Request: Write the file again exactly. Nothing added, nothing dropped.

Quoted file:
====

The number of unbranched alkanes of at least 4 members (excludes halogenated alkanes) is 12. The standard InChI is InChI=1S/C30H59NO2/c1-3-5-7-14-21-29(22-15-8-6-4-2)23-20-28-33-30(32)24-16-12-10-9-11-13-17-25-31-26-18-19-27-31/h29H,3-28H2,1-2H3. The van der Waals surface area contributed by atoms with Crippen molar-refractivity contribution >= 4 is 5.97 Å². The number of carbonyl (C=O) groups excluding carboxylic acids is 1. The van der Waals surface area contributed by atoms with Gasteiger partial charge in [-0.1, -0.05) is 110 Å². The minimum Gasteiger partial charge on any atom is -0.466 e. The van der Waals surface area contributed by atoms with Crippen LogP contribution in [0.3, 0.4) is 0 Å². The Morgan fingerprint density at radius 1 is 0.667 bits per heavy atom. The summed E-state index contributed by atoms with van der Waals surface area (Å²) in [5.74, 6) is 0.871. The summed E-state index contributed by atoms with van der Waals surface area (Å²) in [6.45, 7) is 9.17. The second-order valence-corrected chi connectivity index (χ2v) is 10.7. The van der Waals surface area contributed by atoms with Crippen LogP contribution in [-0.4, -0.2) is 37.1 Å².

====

The number of unbranched alkanes of at least 4 members (excludes halogenated alkanes) is 12. The standard InChI is InChI=1S/C30H59NO2/c1-3-5-7-14-21-29(22-15-8-6-4-2)23-20-28-33-30(32)24-16-12-10-9-11-13-17-25-31-26-18-19-27-31/h29H,3-28H2,1-2H3. The van der Waals surface area contributed by atoms with Crippen molar-refractivity contribution >= 4 is 5.97 Å². The number of carbonyl (C=O) groups excluding carboxylic acids is 1. The van der Waals surface area contributed by atoms with Gasteiger partial charge in [-0.1, -0.05) is 110 Å². The minimum Gasteiger partial charge on any atom is -0.466 e. The van der Waals surface area contributed by atoms with Crippen LogP contribution in [0.3, 0.4) is 0 Å². The Morgan fingerprint density at radius 1 is 0.667 bits per heavy atom. The summed E-state index contributed by atoms with van der Waals surface area (Å²) in [5.74, 6) is 0.871. The summed E-state index contributed by atoms with van der Waals surface area (Å²) in [6.45, 7) is 9.17. The second-order valence-corrected chi connectivity index (χ2v) is 10.7. The van der Waals surface area contributed by atoms with Crippen LogP contribution in [-0.4, -0.2) is 37.1 Å².